The Universal Law of Generalization Holds for Naturalistic Stimuli

Raja Marjieh, Nori Jacoby, Joshua C. Peterson, Thomas L. Griffiths

Research output: Contribution to journalArticlepeer-review


Shepard’s universal law of generalization is a remarkable hypothesis about how intelligent organisms should perceive similarity. In its broadest form, the universal law states that the level of perceived similarity between a pair of stimuli should decay as a concave function of their distance when embedded in an appropriate psychological space. While extensively studied, evidence in support of the universal law has relied on low-dimensional stimuli and small stimulus sets that are very different from their real-world counterparts. This is largely because pairwise comparisons—as required for similarity judgments—scale quadratically in the number of stimuli.We provide strong evidence for the universal law in a naturalistic high-dimensional regime by analyzing an existing data set of 214,200 human similarity judgments and a newly collected data set of 390,819 human generalization judgments (N = 2,406 U.S. participants) across three sets of natural images.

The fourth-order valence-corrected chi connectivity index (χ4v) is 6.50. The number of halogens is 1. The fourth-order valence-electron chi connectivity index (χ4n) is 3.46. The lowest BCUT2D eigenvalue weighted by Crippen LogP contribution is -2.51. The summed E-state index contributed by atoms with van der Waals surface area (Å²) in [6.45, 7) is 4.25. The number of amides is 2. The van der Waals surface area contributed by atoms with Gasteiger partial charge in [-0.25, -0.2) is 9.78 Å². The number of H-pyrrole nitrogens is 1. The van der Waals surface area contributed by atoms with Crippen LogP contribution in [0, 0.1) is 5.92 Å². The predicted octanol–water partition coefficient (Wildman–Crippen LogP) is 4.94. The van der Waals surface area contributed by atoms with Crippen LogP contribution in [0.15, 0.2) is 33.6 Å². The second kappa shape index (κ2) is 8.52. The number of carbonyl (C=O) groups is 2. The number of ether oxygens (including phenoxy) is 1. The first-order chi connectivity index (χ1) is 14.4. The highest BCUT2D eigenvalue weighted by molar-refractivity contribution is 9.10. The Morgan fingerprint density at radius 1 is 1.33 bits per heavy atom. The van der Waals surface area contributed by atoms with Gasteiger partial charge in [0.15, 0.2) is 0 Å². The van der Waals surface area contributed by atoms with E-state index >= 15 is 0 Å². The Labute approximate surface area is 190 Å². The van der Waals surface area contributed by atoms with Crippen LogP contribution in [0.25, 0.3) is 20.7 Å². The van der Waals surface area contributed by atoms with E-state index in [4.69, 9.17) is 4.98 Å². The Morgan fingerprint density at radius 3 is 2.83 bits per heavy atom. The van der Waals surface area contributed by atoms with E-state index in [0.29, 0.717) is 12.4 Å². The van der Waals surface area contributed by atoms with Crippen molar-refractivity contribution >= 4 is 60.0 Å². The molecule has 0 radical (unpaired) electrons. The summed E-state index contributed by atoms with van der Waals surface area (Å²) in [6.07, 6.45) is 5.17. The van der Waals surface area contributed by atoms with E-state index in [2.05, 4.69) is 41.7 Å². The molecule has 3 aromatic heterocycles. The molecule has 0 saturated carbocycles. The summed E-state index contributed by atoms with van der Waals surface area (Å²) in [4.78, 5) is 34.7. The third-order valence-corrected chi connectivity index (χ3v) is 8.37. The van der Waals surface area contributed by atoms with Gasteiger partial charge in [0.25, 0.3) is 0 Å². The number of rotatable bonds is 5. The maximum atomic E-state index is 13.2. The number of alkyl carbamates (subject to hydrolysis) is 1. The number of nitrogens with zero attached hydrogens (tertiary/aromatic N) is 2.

Original languageEnglish (US)
Pages (from-to)573-589
Number of pages17
JournalJournal of Experimental Psychology: General
Issue number3
StatePublished - 2024

All Science Journal Classification (ASJC) codes

  • Experimental and Cognitive Psychology
  • General Psychology
  • Developmental Neuroscience


  • generalization
  • natural images
  • perception
  • representations
  • similarity


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